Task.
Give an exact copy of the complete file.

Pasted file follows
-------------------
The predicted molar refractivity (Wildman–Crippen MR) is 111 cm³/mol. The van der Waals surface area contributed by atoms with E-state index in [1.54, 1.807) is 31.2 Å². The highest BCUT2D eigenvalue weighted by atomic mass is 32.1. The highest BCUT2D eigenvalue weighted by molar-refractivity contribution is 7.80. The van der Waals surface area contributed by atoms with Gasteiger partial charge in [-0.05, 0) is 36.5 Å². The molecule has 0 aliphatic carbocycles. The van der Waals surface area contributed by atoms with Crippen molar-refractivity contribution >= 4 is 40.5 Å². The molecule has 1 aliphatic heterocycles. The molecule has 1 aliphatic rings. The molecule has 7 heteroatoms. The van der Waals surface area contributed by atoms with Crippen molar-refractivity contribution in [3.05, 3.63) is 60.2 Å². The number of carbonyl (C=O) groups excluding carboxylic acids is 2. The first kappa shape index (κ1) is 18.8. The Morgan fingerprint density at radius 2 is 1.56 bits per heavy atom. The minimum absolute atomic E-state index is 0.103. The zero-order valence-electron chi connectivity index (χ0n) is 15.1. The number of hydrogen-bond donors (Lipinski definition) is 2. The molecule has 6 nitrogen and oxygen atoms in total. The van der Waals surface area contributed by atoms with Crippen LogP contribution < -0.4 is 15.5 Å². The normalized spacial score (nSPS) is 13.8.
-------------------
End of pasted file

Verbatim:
The predicted molar refractivity (Wildman–Crippen MR) is 111 cm³/mol. The van der Waals surface area contributed by atoms with E-state index in [1.54, 1.807) is 31.2 Å². The highest BCUT2D eigenvalue weighted by atomic mass is 32.1. The highest BCUT2D eigenvalue weighted by molar-refractivity contribution is 7.80. The van der Waals surface area contributed by atoms with Gasteiger partial charge in [-0.05, 0) is 36.5 Å². The molecule has 0 aliphatic carbocycles. The van der Waals surface area contributed by atoms with Crippen molar-refractivity contribution >= 4 is 40.5 Å². The molecule has 1 aliphatic heterocycles. The molecule has 1 aliphatic rings. The molecule has 7 heteroatoms. The van der Waals surface area contributed by atoms with Crippen molar-refractivity contribution in [3.05, 3.63) is 60.2 Å². The number of carbonyl (C=O) groups excluding carboxylic acids is 2. The first kappa shape index (κ1) is 18.8. The Morgan fingerprint density at radius 2 is 1.56 bits per heavy atom. The minimum absolute atomic E-state index is 0.103. The zero-order valence-electron chi connectivity index (χ0n) is 15.1. The number of hydrogen-bond donors (Lipinski definition) is 2. The molecule has 6 nitrogen and oxygen atoms in total. The van der Waals surface area contributed by atoms with Crippen LogP contribution < -0.4 is 15.5 Å². The normalized spacial score (nSPS) is 13.8.